Robert: And do we know if DoD did air sampling as a result of these burn pits to see what kind of toxins were actually being released into the air?

Kerry: To a limited extent. Now, there are some air samples that we know they took that nobody’s ever seen.

Robert: So what does that mean nobody’s ever seen?

Kerry: Well, I say nobody but they’re still classified.

Robert: All right. So, there’s some air samples they did take but those remain classified as far as we know right now.

Kerry: Right, but they have released a good amount of them and the problem that we’ve seen with their air sampling that we know about is that they did random air sampling, ambient air sampling. In other words, they didn’t test the toxins in the smoke stream, in other words, maybe a mile away at various locations, and just the ambient air. So, that presents a lot of problems. It provides some evidence of what generally was in the air from the burn pits as well as what was in the air even without the burn pits. But if you’re the person working in the smoke stream or in the burn pits or sleeping downstream of it, it’s not going to give you an anywhere close to an accurate measurement of the type of toxins and the number of toxins you were exposed to.

Robert: So, are you saying that the people on the base that were downstream were like, in the air flow as you put it, there were people sleeping in those areas that were constantly exposed to these burn pits?

Kerry: Absolutely. There were– depending on the direction of the smoke, housing facilities, at least at Balad, housing facilities were in the line of the smoke depending on the direction of the wind. It could have been blowing directly over your work area. At night when the atmospheric conditions shift the smoke would hold lower to the ground. You know, none of that takes into account the people working in the burn pit and going to the burn pit every day that the levels of toxins they would have been exposed to, well, nobody knows but it would have been tremendous just based on extrapolation from the ambient air samples that we do know about.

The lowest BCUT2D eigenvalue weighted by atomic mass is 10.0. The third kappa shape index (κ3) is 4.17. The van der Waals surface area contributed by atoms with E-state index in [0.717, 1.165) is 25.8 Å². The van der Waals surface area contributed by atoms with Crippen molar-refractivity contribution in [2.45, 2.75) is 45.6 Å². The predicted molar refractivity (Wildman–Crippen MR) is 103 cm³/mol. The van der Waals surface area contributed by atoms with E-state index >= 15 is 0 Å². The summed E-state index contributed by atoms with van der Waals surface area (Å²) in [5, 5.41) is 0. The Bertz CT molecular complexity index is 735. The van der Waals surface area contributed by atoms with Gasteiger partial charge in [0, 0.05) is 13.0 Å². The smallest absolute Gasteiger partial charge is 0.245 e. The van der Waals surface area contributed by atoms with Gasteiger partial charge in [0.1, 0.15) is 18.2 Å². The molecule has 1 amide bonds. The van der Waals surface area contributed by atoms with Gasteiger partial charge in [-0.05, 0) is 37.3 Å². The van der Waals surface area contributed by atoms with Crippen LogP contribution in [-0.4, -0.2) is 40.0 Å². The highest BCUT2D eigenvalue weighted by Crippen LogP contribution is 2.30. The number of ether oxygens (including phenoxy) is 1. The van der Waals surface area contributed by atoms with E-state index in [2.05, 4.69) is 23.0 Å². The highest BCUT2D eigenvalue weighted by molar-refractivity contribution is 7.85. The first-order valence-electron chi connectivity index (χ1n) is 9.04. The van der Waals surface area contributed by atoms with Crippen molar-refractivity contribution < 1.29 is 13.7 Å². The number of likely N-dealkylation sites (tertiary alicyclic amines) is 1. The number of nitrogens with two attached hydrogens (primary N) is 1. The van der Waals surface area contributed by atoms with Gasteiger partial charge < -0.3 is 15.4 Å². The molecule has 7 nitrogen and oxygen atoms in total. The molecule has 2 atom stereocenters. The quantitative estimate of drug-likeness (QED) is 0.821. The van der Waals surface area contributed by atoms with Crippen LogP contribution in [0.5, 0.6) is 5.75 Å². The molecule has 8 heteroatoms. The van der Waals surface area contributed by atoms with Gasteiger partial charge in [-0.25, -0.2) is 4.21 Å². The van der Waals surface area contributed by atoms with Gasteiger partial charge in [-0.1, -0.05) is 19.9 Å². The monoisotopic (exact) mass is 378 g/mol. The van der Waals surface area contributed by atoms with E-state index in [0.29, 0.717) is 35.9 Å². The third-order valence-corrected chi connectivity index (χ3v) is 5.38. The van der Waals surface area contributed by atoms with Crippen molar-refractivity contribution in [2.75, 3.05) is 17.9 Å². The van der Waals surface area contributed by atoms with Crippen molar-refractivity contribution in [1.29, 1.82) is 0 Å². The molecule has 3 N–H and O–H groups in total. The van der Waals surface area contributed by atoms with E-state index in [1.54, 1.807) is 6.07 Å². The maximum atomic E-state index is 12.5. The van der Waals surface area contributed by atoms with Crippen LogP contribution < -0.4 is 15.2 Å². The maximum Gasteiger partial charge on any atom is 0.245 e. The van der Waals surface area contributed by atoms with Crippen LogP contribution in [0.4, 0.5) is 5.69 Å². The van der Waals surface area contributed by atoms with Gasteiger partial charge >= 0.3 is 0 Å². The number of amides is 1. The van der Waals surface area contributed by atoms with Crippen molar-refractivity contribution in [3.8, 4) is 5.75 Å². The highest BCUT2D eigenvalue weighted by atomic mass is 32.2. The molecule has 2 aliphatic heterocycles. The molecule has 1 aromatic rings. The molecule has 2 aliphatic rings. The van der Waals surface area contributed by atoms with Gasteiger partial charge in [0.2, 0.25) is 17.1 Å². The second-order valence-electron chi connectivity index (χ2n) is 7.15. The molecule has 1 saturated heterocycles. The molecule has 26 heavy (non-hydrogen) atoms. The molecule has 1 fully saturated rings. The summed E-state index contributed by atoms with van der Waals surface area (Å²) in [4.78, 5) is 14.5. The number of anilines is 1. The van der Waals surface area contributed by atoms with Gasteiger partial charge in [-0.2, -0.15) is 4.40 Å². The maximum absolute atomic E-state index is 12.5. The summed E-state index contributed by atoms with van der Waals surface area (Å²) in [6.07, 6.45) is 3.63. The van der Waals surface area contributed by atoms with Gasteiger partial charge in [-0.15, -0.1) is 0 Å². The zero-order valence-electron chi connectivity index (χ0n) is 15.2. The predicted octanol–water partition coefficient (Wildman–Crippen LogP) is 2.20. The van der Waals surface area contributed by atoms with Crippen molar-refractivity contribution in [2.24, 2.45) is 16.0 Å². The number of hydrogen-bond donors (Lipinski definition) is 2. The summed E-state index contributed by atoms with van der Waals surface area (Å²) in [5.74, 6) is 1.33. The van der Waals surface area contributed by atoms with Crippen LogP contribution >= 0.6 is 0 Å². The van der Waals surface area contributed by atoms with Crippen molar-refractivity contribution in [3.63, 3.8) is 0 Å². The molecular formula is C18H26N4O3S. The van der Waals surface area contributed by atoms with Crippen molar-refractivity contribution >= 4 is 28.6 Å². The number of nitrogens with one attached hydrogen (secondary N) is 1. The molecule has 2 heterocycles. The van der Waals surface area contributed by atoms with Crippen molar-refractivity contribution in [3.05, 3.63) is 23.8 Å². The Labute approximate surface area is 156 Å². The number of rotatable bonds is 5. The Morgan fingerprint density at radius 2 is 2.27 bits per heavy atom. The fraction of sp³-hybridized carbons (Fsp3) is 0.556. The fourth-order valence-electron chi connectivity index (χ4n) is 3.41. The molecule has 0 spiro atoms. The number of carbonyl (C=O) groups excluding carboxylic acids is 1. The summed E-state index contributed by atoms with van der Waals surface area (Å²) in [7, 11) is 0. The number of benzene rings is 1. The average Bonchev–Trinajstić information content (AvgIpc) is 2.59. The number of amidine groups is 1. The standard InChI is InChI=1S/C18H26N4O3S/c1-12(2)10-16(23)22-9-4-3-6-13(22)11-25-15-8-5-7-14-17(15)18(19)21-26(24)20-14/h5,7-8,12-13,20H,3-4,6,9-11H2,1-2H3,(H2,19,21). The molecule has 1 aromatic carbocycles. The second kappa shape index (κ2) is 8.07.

Robert: Again, this is Robert Chisholm and Kerry Baker from Chisholm Chisholm & Kilpatrick. We’re at cck-law.com and we’re talking today about burn pits. If you have any questions please ask your questions on Facebook and we’ll try and answer them to the best of our ability. So, VA has created a burn pit registry, right?

Kerry: Correct.

Robert: So, what is a registry and what’s the purpose of the burn pit registry in particular?

Kerry: The registry is basically just an open list for people to go on to and record their information in a very long list of other names, people that were exposed. There’s a lot of information you can provide in the registry about your lifestyle during service, after service, but it’s got its limitations as well.

Robert: What’s the general purpose of it? Why should a veteran do this?

Kerry: Well, the registry was created through an act of Congress. So, VA has to maintain the registry and I think probably the lay thought process was, the more information we have on people exposed to burn pits, the better we can determine the outcome of that exposure. But a registry doesn’t really provide the type of epidemiological data that the scientific community needs to make those decisions.

Robert: So, let’s pivot a little bit to that. Can we say now that certain diseases are a direct result of being exposed to the burn pit?

Kerry: Well, if you’re asking if VA considers?

Robert: Yes, does VA consider like for Agent Orange certain conditions presumptively a result of exposure to burn pits?

Kerry: Unfortunately not. There are no presumptive– there are no disabilities VA considers presumptively related to the burn pits at this point.

Robert: So, each case and I want to be clear about this, each case has to be decided on its own unique facts?

Kerry: That’s correct.

Robert: So, if a veteran is claiming that a condition is due to exposure at burn pits they have to get a medical opinion saying whatever the disease is is a result of that exposure?

Kerry: That’s correct.

Robert: Okay. Let’s talk about in general terms how does VA adjudicate those claims?

Kerry: Well, they adjudicate them, one, just as you insinuated, they’re on a case-by-case basis and they look for generally three different things. That’s the event in service and that would be the exposure.

Robert: Exposure to the burn pits would be the event.

Kerry: Right, and the condition, the disability or disease that the person is claiming they have, and then a medical link between that exposure and the disease.

Robert: Okay, and I’m guessing the challenge in most of these cases is first the level of exposure and then second, the medical opinion.

Kerry: Right.

Robert: We have a question here. 20-year veteran deployed to Afghanistan seven times. I recently retired, I was diagnosed with asthma. Can I get my asthma service connected to burn pits? Asthma was never an issue before. So that’s a good question. So, no preexisting evidence of asthma. You would need to– I’m assuming– we’re going to assume you have a present diagnosis of asthma. You would need to get a doctor to say that the asthma was either due to the burn pits you were exposed to or it could also potentially be due to your service in Afghanistan. There could be something–